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Ruto’s first order: To appoint 6 remaining judges of Court of Appeal

By Hilary Kimuyu September 13th, 2022 2 min read

President William Ruto has issued his first order after taking over the office. Giving his first speech as the head of state, Dr Ruto said that he will appoint six judges rejected from the list recommended by the Judicial Service Commission (JSC) and preside over their swearing in tomorrow.

“To further demonstrate my commitment to the independence of the Judiciary, this afternoon, I will appoint the six judges already nominated for appointment to the Court of Appeal which was done three years ago by the JSC,” said President Ruto.

On June 3, 2021, outgoing President Uhuru Kenyatta appointed 34 of the 40 candidates nominated by JSC. The former president however rejected the nominations of High Court Justices Joel Ngugi, George Odunga, Aggrey Muchelule and Weldon Korir to the Appellate court, as well as chief magistrate Evans Makori and High Court registrar Judith Omange, citing integrity and suitability issues.

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While witnessing the swearing-in of the 34 judges on June 4, 2021, President Kenyatta said he took an oath to uphold “both the letter and the spirit of the law; and it is not open to him to turn a blind eye to reports of state organs”.

The former Head of State said his decision was based on intelligence reports on the judges he omitted on his list from that recommended by the JSC in 2019.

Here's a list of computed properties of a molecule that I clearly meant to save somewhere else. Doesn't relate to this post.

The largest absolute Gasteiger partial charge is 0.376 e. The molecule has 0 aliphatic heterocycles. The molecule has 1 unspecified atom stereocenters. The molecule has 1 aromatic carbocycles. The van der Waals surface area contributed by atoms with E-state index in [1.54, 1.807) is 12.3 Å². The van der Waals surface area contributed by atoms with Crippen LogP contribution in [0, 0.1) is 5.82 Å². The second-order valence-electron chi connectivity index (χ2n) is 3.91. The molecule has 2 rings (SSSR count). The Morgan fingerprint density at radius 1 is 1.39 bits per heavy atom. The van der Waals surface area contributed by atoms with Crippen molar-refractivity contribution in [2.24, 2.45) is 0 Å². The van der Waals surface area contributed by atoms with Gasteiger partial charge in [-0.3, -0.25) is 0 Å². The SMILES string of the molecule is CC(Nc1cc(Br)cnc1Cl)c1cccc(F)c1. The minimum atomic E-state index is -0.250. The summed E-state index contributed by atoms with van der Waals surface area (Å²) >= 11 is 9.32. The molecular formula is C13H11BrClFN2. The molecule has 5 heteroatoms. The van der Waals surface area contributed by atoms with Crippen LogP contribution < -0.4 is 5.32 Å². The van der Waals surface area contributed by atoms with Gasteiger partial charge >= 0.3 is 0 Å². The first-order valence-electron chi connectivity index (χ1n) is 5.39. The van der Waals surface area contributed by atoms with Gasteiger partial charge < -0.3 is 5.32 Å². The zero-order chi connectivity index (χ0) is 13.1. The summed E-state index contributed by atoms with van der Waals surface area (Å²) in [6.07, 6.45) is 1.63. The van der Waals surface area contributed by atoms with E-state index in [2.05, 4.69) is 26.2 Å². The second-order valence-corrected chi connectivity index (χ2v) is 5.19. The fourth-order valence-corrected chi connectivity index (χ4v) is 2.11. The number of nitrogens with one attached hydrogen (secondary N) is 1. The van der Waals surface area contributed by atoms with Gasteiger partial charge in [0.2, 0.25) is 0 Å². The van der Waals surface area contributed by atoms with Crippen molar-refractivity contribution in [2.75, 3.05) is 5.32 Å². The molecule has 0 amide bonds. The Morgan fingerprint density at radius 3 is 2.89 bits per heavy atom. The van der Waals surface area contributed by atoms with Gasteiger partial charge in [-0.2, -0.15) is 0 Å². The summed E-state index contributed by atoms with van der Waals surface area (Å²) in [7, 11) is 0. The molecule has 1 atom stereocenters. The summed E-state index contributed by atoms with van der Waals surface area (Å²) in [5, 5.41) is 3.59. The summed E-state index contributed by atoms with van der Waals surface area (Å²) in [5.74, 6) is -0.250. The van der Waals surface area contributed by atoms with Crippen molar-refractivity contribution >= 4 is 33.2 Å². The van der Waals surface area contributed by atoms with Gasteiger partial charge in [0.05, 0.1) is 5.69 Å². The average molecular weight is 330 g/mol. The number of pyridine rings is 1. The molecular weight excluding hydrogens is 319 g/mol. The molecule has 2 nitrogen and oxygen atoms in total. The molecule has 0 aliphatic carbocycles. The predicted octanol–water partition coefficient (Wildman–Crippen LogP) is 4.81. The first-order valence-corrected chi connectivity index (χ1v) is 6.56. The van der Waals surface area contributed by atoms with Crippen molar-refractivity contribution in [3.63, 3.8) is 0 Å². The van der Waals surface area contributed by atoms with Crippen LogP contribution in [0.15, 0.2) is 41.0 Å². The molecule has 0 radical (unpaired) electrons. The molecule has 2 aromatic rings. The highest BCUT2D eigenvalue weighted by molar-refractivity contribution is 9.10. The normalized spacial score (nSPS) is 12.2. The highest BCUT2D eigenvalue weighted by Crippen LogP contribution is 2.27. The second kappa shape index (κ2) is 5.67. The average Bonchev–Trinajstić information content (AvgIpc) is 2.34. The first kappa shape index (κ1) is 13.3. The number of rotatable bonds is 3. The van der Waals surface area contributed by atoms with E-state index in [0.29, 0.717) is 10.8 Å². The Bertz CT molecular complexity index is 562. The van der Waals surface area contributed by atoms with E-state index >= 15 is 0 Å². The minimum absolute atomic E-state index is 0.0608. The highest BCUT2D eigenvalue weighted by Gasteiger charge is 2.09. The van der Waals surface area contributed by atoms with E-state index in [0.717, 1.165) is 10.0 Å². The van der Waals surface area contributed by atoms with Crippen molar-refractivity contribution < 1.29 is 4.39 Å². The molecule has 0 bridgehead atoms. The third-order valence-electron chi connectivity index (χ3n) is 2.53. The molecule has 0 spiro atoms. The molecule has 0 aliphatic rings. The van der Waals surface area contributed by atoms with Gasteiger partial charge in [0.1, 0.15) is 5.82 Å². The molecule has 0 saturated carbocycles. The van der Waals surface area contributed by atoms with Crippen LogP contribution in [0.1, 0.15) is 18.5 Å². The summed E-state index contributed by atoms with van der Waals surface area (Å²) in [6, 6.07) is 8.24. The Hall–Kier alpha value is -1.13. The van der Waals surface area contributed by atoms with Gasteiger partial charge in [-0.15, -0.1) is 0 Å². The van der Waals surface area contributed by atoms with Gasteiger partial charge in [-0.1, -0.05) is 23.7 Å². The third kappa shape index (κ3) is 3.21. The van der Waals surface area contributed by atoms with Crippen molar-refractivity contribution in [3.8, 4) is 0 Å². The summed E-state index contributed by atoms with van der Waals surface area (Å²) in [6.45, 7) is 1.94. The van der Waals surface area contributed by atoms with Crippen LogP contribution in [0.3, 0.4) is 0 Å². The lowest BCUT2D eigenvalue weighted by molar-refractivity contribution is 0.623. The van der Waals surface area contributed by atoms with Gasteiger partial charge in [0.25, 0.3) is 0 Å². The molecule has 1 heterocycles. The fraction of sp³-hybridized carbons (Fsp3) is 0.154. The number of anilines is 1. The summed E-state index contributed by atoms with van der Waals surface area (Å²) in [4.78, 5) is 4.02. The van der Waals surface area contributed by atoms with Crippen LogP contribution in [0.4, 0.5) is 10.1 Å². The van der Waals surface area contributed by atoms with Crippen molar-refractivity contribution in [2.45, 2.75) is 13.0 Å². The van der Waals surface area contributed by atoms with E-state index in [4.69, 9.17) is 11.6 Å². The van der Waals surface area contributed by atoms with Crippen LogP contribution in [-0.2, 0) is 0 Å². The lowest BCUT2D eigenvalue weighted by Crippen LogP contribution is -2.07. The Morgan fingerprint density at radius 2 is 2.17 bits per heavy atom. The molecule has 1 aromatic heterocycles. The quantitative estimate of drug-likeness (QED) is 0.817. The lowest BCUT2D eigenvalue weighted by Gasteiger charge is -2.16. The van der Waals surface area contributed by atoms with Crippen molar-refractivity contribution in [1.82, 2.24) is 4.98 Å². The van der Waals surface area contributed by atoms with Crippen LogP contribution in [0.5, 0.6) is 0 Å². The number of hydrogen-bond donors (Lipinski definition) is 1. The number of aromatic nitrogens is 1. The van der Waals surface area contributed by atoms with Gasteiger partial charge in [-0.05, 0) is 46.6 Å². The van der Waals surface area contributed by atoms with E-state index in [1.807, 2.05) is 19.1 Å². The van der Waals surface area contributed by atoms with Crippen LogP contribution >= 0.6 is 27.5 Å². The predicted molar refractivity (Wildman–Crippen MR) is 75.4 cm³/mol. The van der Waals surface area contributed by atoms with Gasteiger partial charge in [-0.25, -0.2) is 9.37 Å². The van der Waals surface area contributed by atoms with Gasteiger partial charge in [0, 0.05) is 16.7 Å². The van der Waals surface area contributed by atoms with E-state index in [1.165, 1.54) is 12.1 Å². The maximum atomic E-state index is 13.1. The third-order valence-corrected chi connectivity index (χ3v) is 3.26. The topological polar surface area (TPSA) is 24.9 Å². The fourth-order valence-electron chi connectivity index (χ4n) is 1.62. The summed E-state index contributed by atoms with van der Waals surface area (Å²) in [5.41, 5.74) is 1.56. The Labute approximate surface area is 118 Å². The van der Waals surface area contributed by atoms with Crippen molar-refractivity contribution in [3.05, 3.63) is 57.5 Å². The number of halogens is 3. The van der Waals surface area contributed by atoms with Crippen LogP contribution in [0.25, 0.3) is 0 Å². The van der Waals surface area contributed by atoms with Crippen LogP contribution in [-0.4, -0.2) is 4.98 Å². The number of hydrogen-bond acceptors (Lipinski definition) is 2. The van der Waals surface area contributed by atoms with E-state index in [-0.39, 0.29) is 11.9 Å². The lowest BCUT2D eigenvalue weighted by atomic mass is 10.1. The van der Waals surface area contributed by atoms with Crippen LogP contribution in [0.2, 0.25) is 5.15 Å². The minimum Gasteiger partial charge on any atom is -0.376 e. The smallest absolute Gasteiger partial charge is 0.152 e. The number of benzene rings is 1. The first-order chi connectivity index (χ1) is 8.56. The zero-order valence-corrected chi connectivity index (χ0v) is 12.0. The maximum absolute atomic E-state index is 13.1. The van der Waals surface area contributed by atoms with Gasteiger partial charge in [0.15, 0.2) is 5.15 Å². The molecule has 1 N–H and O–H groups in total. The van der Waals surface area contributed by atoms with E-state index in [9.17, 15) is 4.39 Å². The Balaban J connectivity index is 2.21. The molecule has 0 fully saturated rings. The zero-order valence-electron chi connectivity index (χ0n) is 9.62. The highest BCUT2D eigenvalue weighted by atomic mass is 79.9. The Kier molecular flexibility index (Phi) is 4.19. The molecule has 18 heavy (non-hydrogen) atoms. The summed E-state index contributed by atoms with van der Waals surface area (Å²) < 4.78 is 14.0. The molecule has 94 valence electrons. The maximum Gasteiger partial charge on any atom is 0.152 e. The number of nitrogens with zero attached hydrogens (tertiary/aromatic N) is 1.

“Just like the judges, I too took an oath. As long as I serve as President, I will choose right over the convenient, choose the hard over the easy. I am not doing this for myself but for the people of Kenya and for posterity,” he said.

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However, Dr Ruto would later say that he agreed with former Chief Justices David Maraga and Willy Mutunga that a president is constitutionally bound to appoint all judges nominated by the JSC. Dr Ruto said the six should not be condemned unheard.

“The people who are better-versed matters law and constitution – the former Chief Justices Willy Mutunga and David Maraga – have said clearly that the right thing that should have happened was for all judges to be appointed and subsequently, if there are integrity issues on any judge, then the normal process that involves a tribunal, and those judges being subjected to due process, should have been followed,” Dr Ruto said then.

A few months later, the Court of Appeal temporarily suspended an order directing Mr Kenyatta to swear in six judges within two weeks which he did not.

Justices Roselyn Nambuye, Wanjiru Karanja and Imaana Laibuta granted the orders after the former President rushed to the Appellate court arguing that there is an eminent danger of embarrassment and uncertainty in the dispensation of justice, if the directive remains unchallenged.

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